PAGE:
this is quite an unusual way to start a blog. i would like to introduce myself: my name, my interests, pet peeves, aspirations, etc. however, given my written thoughts will be purposely geared towards my chronic condition, i will keep the conventional intro brief and swiftly move us into the reason for the season — why i even have words to share with you about type 1 diabetes. plus, i gather you’ll learn more about me as time goes on.
quick! here’s my conventional intro: hi! i’m Lourdes. i like to run and explore new places [sometimes, at the same time]. i have a type 1 diabetes and i wear an insulin pump.
today marks the day that i was diagnosed with type 1 diabetes. well, approximately today. circa Thanksgiving 2003. [i googled it — 11/27/03, to be exact.]
i was a freshman at Tufts. i thought my first semester was treating me well. it wasn’t. until i was heading home for my very first Thanksgiving break, i started to reflect on the occurrences that marked my experience as troublesome. i recalled being in bed and randomly waking up in the middle of the night to discomforting charlie horses. i thought about the times when my friends and i would foolishly ridicule how i chugged liters of whatever liquid was available in my frequent moments of dehydration desperation. i walked around campus like a zombie, only to return to Houston Hall for frequent naps. i just knew that the state of being for all college freshman was that of endless exhaustion.
even though i had once known the symptoms of type 1 diabetes (e.g. frequent thirst and urination, decreased energy, etc), i had no clue what was happening to me. when i did have a clue, however, i was nervous. i did talk about it, to a few close friends. i told them: “i think i have diabetes.” i knew very little about the disease at that point. i knew a couple of close friends and family members that had it. i understood it wouldn’t go away. and i knew it involved needles. i mistakenly convinced myself that i’d be strong enough to handle that part, given i had long ago forced myself to look at needles while at the doctor’s office or at blood being drawn from my arm during blood drives. basically, i had no clue the impact that type 1 diabetes would have on my life. i comforted my friends and somehow, my own anxieties, by saying, “i’ll check my blood sugar on my dad’s meter and find out.” i was leaning on two things: (1) the truth is in the numbers and (2) no matter what, my parents will know what to do.
from Boston’s Chinatown to NYC’s Chinatown (before the Megabus days), i navigated my way back to South Orange, NJ for Thanksgiving break. it took hours before i built up the courage to ask, “Daddy, where’s your meter? think we can we check my blood sugar?” the first reading: TOO HIGH. i’m pretty sure we washed my hands thoroughly before the second reading. while i don’t quite remember what the second reading said, it was just as alarming as the first. it messaged to my mom, my dad and i that we needed to seek further help. they calmly communicated to me that we should go to the emergency room. one might wonder — “how does the word ‘calm’ even exist in a sentence with ’emergency’?” their composure was impressive. they did know what to do.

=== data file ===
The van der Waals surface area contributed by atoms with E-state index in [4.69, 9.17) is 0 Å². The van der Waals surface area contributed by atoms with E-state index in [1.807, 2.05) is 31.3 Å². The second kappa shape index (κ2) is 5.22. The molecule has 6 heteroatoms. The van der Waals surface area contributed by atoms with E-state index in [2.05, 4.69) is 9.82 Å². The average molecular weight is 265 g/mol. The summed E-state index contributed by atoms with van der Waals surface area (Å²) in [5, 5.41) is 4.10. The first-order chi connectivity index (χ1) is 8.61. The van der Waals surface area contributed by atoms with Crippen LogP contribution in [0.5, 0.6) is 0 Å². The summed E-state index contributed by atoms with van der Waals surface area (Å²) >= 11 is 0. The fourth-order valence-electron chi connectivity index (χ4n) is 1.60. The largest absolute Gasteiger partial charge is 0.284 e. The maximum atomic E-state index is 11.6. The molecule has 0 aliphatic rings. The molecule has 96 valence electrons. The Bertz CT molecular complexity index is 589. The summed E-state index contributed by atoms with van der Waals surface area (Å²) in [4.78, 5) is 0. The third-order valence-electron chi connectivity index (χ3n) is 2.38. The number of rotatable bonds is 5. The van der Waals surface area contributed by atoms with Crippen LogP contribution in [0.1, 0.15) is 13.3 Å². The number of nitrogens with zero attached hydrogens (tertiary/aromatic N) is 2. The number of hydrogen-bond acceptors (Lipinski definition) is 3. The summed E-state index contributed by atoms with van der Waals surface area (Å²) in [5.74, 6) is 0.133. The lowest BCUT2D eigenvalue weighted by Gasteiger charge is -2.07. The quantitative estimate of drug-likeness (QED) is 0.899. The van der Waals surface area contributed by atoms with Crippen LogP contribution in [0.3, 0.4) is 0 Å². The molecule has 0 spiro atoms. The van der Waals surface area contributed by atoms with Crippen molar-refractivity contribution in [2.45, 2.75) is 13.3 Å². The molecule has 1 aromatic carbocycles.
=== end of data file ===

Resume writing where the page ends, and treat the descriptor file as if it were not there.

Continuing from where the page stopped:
on the way to the hospital, i reeked of extreme angst.
we did a lot of waiting. i was laying down on a cot in the hallway – feeble, starved, and worn. it was early morning by the time the doctor returned. i had hoped that i’d get the go to finally eat something, at the least. i was only allowed sugar-free jello. while i didn’t mind the taste, it just didn’t fill me up. at best, i’d be able to head home with some medicine. instead, the doctor had a grand announcement for us: a number.
he didn’t have to spell it out for us. we knew. 948 was shockingly high.
10x the normal range ( 80-120 mg/dL)
needless to say, i didn’t head home that night. before anything could happen, i needed insulin. right there, in the hallway, the doctor whipped out a huge syringe. i wailed in fear and then, in extreme pain. the insulin cut through my legs. the sharp pain tormented me. i moaned loudly and cried helplessly. my mother held my hand.
it was all a blur from there. hospitalization overshadowed the family festivities. i was in a haze of shock, disbelief and denial. i could not shake away the shame. while i craved the comfort from my friends and family, i couldn’t stand for them to see me so weak. i also didn’t know if i could handle any more questions or any more visitors. i was already overwhelmed by the countless amounts of doctors coming in and out of my hospital room. they had so much pertinent information to share, i’m sure. i tried to listen. i tried my best to learn. but how could i? all my thoughts were leading to one question: “why?”
as you have read, my diagnosis is no story of glory. the triumph arrives later. to be honest, it comes and it goes. the will to overcome this challenge has been a journey and will continue to be. each and every year, i am thankful for life. i am thankful for the strength born out of managing this condition for 14 years. and today, i can [even though my pancreas can’t]. i can deal with the highs and the lows that accompany this chronic disease. i can manage my type one diabetes. i can even fully recognize that there will be moments or days that “i just can’t.” most importantly, i can share this journey with you all. i’m celebrating my 14th dia-versary by giving myself the gift of expression. my diabetes-related truths and experiences. my highs and my lows. my aspirations and my setbacks. my path to pancreatic glory [via my insulin pump, of course]. oh, and my journey to running my 3rd marathon [waitfor it. wait for it…. next blog entry!].
P.S. i often like to write in lowercase letters. then, i don’t have to slide my pinky finger to hold down the shift button. haha. what can i say? i’m just as lazy as my pancreas.